London says media company’s spying rubbish bins stink

London says Renew's spying bins stink

The City of London has told a bin company to keep its nose out of people’s business.

The rubbish and recycling bins, from the company Renew, were set up to identify and remember people’s smartphones, and thereby the movements and habits of their owners, as they walked by – kind of like how web pages monitor site traffic.

Renew bin, courtesy of Renew

The online magazine Quartz was the first to report on the tracking technology, which, it says, was installed in a dozen bins around London’s Square Mile.

Set up in the Cheapside area of central London, the bins recorded phones’ media access control (MAC) addresses – unique identification numbers that act like a device’s digital fingerprint.

If you walk around with WiFi enabled on your phone then it will broadcast its MAC address indiscriminately and, unlike an IP address which changes over time or when you switch networks, a MAC address is constant for the lifetime of a device. (OK, they aren’t quite unique and they can be changed but they are reliable enough).

The tracking was designed to enable advertisers to target messages at people whom the bins recognized.

Prior to the 2012 Olympics, Renew installed 100 recycling bins with digital screens around London.

Advertisers were able to buy space on the internet-connected bins, with the city getting 5% of the airtime to display public information.

According to Quartz, it was only recently that Renew rigged the bins with gadgets to sniff passing smartphones.

Quartz’s coverage sparked public alarm, including, according to the BBC, concerns raised by the UK privacy group Big Brother Watch.

The City of London on Monday said in a statement that it’s asked Renew to quit the data collection and has taken the issue up with the Information Commissioner’s Office:

"We have already asked the firm concerned to stop this data collection immediately and we have also taken the issue to the Information Commissioner’s Office. Irrespective of what’s technically possible, anything that happens like this on the streets needs to be done carefully, with the backing of an informed public."

Renew chief executive Kaveh Memari said in a statement that this has all been blown out of proportion, that the data being collected in initial trials – since concluded – is anonymized, and that the company is no longer counting devices that pass by:

"During our initial trials, which we are no longer conducting, a limited number of pods had been testing and collecting annonymised and aggregated MAC addresses from the street and sending one report every three minutes concerning total footfall data from the sites.

"A lot of what had been extrapolated is capabilities that could be developed and none of which are workable right now. For now, we no longer continue to count devices and are able to distinguish uniques versus repeats. However, the process is very much like a website, you can tell how many hits you have had and how many repeat visitors, but we cannot tell who, or anything personal about any of the visitors on the website. So we couldn’t tell, for example, whether we had seen devices or not as we never gathered any personal details."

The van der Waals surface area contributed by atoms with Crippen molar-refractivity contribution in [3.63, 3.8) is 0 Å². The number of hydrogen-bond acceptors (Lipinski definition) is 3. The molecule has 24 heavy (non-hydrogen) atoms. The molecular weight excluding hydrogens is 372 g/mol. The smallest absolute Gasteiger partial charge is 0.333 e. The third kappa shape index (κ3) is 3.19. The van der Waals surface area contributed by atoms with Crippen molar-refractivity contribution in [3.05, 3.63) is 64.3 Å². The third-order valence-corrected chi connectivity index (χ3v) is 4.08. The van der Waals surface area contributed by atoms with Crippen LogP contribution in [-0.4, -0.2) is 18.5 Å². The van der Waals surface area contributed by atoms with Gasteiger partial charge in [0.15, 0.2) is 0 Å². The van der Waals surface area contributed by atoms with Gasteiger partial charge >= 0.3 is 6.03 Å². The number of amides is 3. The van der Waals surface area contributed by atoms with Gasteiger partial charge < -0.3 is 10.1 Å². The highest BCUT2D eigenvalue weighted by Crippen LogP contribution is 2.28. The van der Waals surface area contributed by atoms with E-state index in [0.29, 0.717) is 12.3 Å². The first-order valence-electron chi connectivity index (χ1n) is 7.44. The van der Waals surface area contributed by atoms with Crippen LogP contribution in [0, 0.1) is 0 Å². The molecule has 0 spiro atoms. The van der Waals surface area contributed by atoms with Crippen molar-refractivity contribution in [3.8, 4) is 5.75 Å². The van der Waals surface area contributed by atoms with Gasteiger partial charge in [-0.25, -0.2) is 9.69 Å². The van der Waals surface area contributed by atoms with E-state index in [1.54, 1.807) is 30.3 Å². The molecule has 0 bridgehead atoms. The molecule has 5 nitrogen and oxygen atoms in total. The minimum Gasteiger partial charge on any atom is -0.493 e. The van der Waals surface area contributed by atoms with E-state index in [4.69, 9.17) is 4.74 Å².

Memari told the BBC that the current technology was just being used to monitor local footfall and that while more capabilities could be developed in the future, the public would be made aware of any changes.

City of LondonAccording to the BBC, the collection of anonymous data through MAC addresses is legal in the UK, though it exists in a grey area.

That’s because the UK and the EU have strict laws about mining personal data using cookies – small bits of data sent from a website that can be used to uniquely identify people and then monitor their behaviour across different websites.

Under UK and EU law companies that want to use cookies to track us in the virtual world must gain our consent to do so but no such consent is required to track us in the real world using our devices’ MAC addresses.

Nick Pickles, director of Big Brother Watch, told the BBC that the City of London’s spying-bin shutdown is welcome, but it’s a bit concerning that this “blatant attack on people’s privacy” was allowed in the first place:

"Systems like this highlight how technology has made tracking us much easier, and in the rush to generate data and revenue there is not enough of a deterrent for people to stop and ensure that people are asked to give their consent before any data is collected."

How much of a threat to privacy does sniffing our MAC addresses entail?

In this case Renew says the collected data was anonymized and encrypted, describing the bins as little more than “glorified people counters”.

But the fact is that this was just an initial trial by a marketing firm.

An array of MAC address detectors in a busy town or street could easily be used to harvest useful real world information about an individual and their commuting and shopping habits. Information that marketing companies would love to get their hands on.

Simply knowing where somebody is and how long they spend there might be used to infer where they work, what shops they visit, where they eat lunch and all manner of other useful things that could be used for individually targeted advertising.

In other words, these snooping bins sound like the tip of a privacy iceberg.

I’m glad to hear the City of London is on the case and that the ICO isn’t far behind.

Given the ICO’s track record with, for example, Google’s privacy transgressions, let’s hope we can look forward to the office once again putting a lid on (heh, heh) privacy trespassing.

Image of bin courtesy of Renew.